JACKSON: ...Tyler Perry felt like just, like, a way of actually having an argument that wasn't one-dimensional about what Usher's issues with Tyler Perry's work was. I wanted them to defend Tyler Perry's work vigorously and to stand up for the voices of people who really love his work, because I think it's very easy - and Tyler has had this criticism almost his entire career, particularly once he started to become more successful and well-known and kind of a household name, is I just didn't want it to be as simple as, his work is not respectable enough because that's not really what Usher or my critique is. I wanted it to be about evaluating the idea that his work is representing Black life in a realistic way, you know? And I just felt like getting the ancestors out there to kind of send that idea up on fire was a really fun but also rigorous way of having that conversation.

GROSS: I was kind of pleased to read, though, that he got in touch with you and, you know, kind of congratulated you on the play and that you're on decent terms. Like, it's nice to know you can be...

JACKSON: Yeah.

GROSS: ...Really critical of somebody else's work and still appreciate each other on some level.

JACKSON: Yeah. I don't know - I don't totally know how to characterize what our relationship is at this point. We have not actually met. But we've had a couple of conversations, once on the phone and then we text each other every once in a while. And he's always very congratulatory if something happens with the show. So when I won the Tony, he texted me to congratulate me. And then we ended up talking about the show because he still hasn't seen it. And by this point, people who know him and are friends with him have seen it, some of whom had told him that he must see it and some of whom have seen it and told him that he must not see it.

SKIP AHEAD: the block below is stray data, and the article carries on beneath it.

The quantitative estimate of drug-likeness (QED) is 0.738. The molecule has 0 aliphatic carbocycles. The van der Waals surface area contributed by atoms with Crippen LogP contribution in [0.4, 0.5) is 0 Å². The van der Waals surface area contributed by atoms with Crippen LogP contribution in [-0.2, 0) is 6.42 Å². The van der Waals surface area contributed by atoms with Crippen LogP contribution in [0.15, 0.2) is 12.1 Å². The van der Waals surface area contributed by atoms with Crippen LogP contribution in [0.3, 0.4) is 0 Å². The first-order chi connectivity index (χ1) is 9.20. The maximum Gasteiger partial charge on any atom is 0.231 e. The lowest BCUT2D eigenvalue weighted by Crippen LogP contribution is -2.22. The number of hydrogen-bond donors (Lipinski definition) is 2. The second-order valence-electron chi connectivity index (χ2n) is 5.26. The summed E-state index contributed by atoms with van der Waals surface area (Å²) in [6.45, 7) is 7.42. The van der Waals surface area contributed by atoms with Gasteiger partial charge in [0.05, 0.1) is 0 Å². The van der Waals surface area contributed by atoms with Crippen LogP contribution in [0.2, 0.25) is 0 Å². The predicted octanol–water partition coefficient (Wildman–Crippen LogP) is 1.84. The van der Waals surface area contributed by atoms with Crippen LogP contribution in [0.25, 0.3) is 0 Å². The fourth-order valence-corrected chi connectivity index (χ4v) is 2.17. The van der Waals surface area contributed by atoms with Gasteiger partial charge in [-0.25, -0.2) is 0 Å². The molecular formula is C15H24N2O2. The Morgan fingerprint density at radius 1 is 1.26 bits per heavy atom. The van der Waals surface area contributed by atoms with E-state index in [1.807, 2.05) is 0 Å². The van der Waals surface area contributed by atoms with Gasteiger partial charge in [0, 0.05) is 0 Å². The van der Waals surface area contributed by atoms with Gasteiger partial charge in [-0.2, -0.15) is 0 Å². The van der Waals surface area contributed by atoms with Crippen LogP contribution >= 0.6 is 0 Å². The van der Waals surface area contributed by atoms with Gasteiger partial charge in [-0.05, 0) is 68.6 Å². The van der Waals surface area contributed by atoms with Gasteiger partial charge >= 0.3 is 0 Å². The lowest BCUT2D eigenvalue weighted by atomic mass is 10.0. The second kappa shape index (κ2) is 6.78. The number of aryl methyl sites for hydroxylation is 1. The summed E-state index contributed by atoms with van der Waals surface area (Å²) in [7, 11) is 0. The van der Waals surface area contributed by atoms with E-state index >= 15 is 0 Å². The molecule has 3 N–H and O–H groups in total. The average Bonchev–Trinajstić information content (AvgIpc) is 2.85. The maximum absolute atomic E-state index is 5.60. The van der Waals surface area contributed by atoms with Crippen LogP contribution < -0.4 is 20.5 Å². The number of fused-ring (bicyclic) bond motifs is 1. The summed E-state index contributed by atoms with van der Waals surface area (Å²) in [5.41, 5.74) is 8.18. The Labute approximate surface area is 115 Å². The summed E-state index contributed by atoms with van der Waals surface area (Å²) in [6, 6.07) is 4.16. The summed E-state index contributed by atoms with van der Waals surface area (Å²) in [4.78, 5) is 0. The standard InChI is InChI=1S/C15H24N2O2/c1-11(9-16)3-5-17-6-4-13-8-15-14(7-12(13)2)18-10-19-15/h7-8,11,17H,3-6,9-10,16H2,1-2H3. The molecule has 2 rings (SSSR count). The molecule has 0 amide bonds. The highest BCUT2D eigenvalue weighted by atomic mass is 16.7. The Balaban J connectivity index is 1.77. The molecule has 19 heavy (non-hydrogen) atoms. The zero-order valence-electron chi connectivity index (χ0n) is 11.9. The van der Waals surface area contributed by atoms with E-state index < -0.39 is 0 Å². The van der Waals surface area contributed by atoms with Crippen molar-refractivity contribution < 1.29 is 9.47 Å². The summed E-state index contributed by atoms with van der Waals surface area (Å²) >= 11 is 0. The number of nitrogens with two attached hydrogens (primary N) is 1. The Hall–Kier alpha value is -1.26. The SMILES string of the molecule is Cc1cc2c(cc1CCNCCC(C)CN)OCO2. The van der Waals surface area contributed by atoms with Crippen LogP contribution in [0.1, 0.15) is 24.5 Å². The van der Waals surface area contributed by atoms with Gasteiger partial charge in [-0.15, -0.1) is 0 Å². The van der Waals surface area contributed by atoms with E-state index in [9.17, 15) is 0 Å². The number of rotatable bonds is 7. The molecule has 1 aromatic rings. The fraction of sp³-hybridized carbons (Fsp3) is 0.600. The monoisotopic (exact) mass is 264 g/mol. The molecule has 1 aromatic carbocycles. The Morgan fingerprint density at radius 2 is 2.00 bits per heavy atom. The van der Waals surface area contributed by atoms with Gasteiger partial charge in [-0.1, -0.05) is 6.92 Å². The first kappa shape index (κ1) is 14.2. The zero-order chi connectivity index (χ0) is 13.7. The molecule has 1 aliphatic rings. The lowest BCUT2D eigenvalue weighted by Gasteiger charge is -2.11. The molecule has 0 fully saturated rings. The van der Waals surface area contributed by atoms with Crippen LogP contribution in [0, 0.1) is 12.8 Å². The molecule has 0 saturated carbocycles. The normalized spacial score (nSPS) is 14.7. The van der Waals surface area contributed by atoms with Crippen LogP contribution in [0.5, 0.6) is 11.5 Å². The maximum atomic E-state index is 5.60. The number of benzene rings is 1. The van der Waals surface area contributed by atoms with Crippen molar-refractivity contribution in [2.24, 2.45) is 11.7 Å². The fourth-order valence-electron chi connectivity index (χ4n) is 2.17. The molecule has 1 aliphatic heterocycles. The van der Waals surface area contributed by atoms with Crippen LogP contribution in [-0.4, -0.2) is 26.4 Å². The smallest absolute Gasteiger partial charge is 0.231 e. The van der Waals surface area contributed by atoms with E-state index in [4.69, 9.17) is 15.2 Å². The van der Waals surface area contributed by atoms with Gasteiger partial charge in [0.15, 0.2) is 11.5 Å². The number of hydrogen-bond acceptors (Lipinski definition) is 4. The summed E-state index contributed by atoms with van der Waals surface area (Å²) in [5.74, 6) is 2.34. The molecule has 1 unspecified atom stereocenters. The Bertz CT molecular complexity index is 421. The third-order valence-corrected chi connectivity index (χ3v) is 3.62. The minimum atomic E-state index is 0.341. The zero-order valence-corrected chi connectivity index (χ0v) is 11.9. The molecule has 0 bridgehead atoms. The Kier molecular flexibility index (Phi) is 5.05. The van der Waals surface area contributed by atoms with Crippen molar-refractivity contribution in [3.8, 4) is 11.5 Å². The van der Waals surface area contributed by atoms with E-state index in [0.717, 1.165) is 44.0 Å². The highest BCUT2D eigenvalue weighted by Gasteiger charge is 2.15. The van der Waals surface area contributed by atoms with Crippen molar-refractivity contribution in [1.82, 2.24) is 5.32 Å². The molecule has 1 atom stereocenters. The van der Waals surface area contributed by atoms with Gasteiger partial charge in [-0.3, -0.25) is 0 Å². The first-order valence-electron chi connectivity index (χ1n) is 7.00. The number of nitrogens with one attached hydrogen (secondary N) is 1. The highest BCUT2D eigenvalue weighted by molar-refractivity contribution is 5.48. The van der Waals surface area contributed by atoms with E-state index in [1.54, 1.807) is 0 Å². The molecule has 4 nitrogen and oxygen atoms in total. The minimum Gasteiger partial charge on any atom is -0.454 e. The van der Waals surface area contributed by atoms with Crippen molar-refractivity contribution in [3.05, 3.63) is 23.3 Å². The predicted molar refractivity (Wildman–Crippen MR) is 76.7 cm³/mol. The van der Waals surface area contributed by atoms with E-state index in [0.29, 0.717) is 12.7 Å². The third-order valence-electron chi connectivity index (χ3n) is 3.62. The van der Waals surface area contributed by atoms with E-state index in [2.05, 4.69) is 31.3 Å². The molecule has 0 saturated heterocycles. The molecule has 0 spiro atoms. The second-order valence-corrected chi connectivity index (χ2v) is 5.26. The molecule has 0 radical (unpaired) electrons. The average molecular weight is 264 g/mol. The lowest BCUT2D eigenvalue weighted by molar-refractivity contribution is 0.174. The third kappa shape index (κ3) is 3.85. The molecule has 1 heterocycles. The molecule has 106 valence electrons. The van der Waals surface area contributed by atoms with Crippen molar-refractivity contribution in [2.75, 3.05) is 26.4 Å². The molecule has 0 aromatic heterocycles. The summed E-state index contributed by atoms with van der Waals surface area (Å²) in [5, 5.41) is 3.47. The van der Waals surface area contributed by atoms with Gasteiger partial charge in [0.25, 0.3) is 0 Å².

And so I think he's sort of on the fence about whether - like, whether he can handle it or not or whether it would be a good idea. And I told him that I think it's totally up to him and that he does not need to see the show if he feels like it's going to piss him off. And I get it, you know? But at the same time, he is - he has been very nice to me, all things considered. And I appreciate that. He doesn't have to do that. And I told him that, you know, I think that he and I should break bread at some point.